“I’m not sweating it out,” Haberkorn said of any possible move. “I feel it’s important to always be open to where God calls me, because any place I’ve been has been just a wonderful experience.
“God leads you and guides you, and you’ve just got to trust in that. But for the most part, I feel like my work is not ended here.”
Haberkorn has overseen several major capital campaigns at both of the Topeka churches since he arrived a decade ago. One was a major overhaul of the heating and air-conditioning system at the Sacred Heart church.
Another ongoing project is the multi-million dollar restoration of the twin-towered St. Joseph church at 227 S.W. Van Buren.
The exterior work on the St. Joseph church, which has been going on about a year, is nearly done. Scaffolding that once wrapped around the towers is now nearly down. By the time the exterior work is wrapped up, it will have cost in excess of $3 million.
Then, the church turns to the second phase of the project, in which the interior of the historic building will be restored. That will run about $2 million more.
“There’s a lot of projects I’d like to see completed before the archbishop considers moving me,” Haberkorn said, “and I think he takes that into consideration.”
While work is ongoing at the St. Joseph church, Masses and other services have been held for both congregations at the Sacred Heart parish.
“That’s the great thing about having one parish but two churches,” Haberkorn said. “We’ve had the availability of the Sacred Heart church and haven’t had to make any changes to our weekend Mass schedule or our weekly Mass schedule. It all worked out just great.”
While he doesn’t know where future assignments might take him, Haberkorn for now is grateful to be back home in the Sacred Heart-St. Joseph parish — where his grandparents, Ignatius and Mary Haberkorn attended after they came to the United States from Russia.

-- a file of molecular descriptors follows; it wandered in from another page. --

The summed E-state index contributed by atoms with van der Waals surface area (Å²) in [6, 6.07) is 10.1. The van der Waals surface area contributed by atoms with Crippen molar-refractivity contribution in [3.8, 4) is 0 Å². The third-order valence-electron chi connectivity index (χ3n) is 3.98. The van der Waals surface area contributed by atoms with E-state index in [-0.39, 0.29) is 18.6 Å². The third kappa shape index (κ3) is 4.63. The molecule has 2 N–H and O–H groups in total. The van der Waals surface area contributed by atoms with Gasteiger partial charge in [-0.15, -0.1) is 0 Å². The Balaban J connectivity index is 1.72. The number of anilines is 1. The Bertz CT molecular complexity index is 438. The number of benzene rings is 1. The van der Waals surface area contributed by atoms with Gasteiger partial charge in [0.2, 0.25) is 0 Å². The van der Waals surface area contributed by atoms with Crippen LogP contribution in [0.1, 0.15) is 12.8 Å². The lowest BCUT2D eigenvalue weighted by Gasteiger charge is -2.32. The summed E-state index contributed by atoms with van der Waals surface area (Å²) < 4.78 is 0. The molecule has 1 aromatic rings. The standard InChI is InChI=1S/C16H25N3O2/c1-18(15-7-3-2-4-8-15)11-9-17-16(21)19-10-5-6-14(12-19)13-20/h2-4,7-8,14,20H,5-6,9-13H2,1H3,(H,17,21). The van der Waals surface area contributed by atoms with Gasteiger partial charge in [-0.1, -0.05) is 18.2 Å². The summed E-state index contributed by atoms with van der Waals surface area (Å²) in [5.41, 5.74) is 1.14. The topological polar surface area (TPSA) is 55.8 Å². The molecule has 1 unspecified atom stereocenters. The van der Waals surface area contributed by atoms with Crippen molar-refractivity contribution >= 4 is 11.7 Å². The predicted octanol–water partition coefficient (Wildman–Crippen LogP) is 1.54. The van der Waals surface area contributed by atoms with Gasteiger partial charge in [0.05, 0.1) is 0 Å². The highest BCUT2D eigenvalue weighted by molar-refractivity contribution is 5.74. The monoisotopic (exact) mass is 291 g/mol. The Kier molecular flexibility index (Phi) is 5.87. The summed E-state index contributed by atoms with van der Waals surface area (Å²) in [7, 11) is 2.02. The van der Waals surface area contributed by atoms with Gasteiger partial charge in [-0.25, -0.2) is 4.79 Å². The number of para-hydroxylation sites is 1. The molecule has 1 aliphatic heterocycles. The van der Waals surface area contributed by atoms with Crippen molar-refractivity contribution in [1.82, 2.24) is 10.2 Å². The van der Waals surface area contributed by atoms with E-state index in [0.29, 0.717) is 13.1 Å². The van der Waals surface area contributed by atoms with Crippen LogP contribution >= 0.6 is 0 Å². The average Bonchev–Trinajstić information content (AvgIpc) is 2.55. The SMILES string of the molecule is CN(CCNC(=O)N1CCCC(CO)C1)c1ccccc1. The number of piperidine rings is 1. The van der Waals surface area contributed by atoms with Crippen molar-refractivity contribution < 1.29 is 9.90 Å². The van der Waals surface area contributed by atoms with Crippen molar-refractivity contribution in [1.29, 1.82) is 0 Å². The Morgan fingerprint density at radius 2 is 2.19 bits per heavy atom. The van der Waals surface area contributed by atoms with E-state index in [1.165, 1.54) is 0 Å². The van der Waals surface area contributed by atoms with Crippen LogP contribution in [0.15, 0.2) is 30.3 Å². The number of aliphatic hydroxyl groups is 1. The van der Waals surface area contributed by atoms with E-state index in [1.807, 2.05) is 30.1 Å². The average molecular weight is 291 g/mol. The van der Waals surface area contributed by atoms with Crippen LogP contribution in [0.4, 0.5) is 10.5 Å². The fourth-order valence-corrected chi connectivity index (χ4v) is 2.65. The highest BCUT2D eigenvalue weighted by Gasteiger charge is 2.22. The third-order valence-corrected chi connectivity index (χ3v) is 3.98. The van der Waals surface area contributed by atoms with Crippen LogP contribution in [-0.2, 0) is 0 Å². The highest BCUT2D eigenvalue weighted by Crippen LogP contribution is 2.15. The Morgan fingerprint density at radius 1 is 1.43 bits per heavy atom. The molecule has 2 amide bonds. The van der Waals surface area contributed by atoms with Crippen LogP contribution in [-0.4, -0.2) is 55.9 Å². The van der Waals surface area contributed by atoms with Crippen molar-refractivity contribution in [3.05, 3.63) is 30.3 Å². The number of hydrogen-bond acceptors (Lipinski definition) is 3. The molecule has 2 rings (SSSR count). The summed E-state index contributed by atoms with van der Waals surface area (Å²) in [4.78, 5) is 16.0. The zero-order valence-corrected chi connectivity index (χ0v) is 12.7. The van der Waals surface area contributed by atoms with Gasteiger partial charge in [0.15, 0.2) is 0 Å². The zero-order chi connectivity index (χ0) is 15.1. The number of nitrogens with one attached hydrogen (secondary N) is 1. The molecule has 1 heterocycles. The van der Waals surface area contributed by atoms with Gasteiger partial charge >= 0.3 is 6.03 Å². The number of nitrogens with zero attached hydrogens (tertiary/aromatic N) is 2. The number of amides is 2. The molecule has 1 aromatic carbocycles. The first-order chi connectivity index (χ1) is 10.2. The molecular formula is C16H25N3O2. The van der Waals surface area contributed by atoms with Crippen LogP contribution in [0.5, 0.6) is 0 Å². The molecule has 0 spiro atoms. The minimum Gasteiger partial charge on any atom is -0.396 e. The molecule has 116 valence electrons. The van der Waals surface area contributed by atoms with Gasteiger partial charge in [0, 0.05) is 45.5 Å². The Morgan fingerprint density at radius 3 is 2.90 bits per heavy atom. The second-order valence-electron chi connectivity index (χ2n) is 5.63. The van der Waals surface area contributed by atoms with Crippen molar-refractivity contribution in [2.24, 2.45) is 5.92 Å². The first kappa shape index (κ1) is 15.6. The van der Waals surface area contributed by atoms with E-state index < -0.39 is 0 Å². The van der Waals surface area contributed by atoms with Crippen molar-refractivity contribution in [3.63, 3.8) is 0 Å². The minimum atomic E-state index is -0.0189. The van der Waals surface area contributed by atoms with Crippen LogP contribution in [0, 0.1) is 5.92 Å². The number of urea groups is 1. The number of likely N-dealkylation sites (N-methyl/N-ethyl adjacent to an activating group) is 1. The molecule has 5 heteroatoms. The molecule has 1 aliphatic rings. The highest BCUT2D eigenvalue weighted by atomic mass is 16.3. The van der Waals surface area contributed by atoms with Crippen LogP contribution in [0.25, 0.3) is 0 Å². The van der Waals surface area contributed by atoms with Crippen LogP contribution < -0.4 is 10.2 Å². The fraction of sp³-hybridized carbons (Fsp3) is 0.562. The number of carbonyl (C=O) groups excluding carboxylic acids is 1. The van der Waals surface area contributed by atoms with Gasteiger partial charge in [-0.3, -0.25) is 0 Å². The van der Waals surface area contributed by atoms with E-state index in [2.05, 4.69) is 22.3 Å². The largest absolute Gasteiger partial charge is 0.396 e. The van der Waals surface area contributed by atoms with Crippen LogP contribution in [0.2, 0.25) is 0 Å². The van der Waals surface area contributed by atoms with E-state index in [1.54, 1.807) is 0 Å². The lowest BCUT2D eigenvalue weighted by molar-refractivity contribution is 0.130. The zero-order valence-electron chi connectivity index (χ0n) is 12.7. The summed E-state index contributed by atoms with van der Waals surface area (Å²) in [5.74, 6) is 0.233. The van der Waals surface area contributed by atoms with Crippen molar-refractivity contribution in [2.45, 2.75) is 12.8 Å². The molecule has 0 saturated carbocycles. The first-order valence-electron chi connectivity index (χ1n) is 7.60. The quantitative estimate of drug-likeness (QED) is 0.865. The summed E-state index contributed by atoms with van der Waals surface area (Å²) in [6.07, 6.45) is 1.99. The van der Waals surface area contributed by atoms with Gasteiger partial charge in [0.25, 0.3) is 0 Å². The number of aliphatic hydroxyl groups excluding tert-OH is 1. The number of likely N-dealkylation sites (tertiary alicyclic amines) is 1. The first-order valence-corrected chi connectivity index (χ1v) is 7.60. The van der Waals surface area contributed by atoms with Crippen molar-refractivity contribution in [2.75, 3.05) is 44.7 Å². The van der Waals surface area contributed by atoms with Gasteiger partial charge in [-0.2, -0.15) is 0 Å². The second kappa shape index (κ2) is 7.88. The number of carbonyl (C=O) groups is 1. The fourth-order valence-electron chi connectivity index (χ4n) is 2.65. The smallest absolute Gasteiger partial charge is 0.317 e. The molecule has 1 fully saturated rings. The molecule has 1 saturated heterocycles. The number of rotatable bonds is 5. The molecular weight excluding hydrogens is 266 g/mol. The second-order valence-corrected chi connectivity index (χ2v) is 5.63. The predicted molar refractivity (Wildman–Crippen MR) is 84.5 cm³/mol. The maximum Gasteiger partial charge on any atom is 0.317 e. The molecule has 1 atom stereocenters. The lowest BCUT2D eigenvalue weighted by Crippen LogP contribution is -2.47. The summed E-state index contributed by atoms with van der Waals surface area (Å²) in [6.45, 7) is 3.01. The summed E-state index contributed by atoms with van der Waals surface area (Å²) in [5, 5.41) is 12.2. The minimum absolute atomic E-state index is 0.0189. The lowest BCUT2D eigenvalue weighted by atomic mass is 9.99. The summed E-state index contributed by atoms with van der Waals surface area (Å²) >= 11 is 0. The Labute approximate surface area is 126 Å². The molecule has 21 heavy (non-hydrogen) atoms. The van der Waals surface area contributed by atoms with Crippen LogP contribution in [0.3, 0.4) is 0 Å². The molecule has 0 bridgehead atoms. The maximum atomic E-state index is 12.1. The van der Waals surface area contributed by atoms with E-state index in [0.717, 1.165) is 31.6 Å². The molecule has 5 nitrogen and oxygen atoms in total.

Haberkorn still holds in high esteem the late Monsignor Arthur Trompeter, who was pastor of the St. Joseph church when he was a student at Assumption Catholic Grade School and Hayden High School, graduating in 1984.
Haberkorn said Trompeter was a “pastor, mentor and friend” as he grew up and answered the call to become a priest.
Through his 25 years in the priesthood, Haberkorn has learned how to handle the many responsibilities that come his way.
“The hardest part is that you’ve got to be able to shift emotional gears, and to be able to do that quickly,” he said, “because I may have a wedding on a Saturday morning and a funeral in the afternoon.
“There are those sad moments in life and difficult moments in life with people, and there are the great, joyful celebrations. Knowing you’ve got to balance both of those can be difficult at times.”
The biggest joy as a priest, he said, is celebrating the sacraments.
“But to be honest, what I love the most is being with people,” Haberkorn said. “Even when I was a kid, I was a chatterbox. I was never shy. I get the most joy out of the people, I really do.”
Contact reporter Phil Anderson at (785) 295-1195 or follow live reports @Philreports on Twitter. Like him on Facebook at facebook.com/philreports.tcj/